Monday, July 16, 2012

mulling manufacturing

Now, I’ll be one of the first ones to admit that at times I can think and/or act like a real moron.  My only saving grace is that I love learning anew everyday and I have little ego tied up in my previous “facts” for the simple reason that eventually, if you study continuously, you are going to refute some of your old conclusions.  I loved Nasbit and Toffler way back in the early Eighties.  The Information Economy was a very interesting theory and one I embraced.  But now I wonder how much of that was just Grape Kool-Aid.  Recently as I read more and more about Peak Oil and our economic paradigm imploding, it was easy to understand that after five hundred years of “normal” it was missed by most that once resource growth stopped, so did the economy.  Since the entire infrastructure was built up around growth, it was easy to miss the forest for the trees.  We are educated that growth is normal, our property laws reflect that, our entire banking system can’t survive without it.  Growth is “baked into the cake”.  At the same token, now it is easy to see that besides banking, we had another factor that we had missed.  Manufacturing was also part of that infrastructure.
NEW Bison Blog CD For Sale
I've got an actual professional to archieve and format all the old blog on a CD-ROM.  I haven't got a copy of it yet, but I'm thinking this thing will be better than sliced white bread.   It does cost $10 plus shipping, figure another $4 or so, which might be a bit on the higher side.  But I think I'm worth it.  Depending on how much the production company charges per copy, my cut will be about $5 to $6.  That isn't too much to ask for over five years of work and nearly two million words of pure brilliance.  Here is the link to order:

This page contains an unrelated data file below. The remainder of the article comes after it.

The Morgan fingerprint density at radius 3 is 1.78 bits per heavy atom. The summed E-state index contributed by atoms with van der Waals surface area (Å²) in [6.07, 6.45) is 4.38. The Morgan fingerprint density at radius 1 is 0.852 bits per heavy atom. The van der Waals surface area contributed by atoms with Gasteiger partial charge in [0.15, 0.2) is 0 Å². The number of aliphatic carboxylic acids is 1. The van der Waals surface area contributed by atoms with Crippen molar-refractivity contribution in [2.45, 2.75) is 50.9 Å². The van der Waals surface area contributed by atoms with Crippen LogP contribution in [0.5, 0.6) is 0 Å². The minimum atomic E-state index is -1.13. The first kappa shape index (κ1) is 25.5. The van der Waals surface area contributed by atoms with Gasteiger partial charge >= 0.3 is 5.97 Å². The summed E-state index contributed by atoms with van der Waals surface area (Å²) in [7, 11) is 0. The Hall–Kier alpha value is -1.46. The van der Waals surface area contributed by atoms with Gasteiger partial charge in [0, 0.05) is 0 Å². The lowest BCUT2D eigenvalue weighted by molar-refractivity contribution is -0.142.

I’d been so immersed into the propaganda that our wonderful new Information Age was our salvation and source of All New Good Things, I never stopped to think it was all a brilliant lie.  I just went along with the Factory As Dinosaur thinking.  Now, you can certainly have an Information Age.  That is not the point.  The point is that you can’t have one resting on the structure that used to support a manufacturing economy.  Hell, a civil war was fought in this country to usher in the factory economy, entire regions were colonized to draw in raw materials ( Yankee Scum Industrialists obviously learned well at the feet of their Anglo hero’s ) and the country almost tore itself apart as we lost the factories.  Yet, blissfully snoozing through that period as a child I just bought into the new school thinking that none of that mattered and our new worship of the silicon chip would be akin to a new, stronger deity saving his favored children.  Long before I became a survivalist writer, I was already deluding myself that all would actually be A-Okay in the end ( or at least buy us a lot of time ).
Look at the state of the globe right now.  Everyone is doing poorly, everyone is on the edge of the abyss, but those doing less poorly are usually engaged in building things.  Not because we all need things.  In the end, the only thing we need are basic foods and fuel and shelter.  None of which need come from a factory.  If you come right down to it, all factories are doomed, churning out nothing life saving ( with a few exceptions of course- the last factory will most likely be churning out ammunition ).  So, of course in the end they will all close.  And if the globe is awash in production capacity, coupled with economic downturn, why in the world would factory nations be doing better than Information ones?  I contend that since all financial manipulation economies are walking zombies, the only thing that still has a resemblance to reality is manufacturing.  They are resting on the infrastructure that spawned them.  The information economy is resting on the electric grid and the Internet.  Which in itself would be fine.  But the real economic activity spawned by the microchip was always banking.  The Information Economy just got a free ride out of it.  The Information Economy is just as profitable as always, but the banking economy is most certainly not.  We fooled ourselves into thing the parasite was the profit center.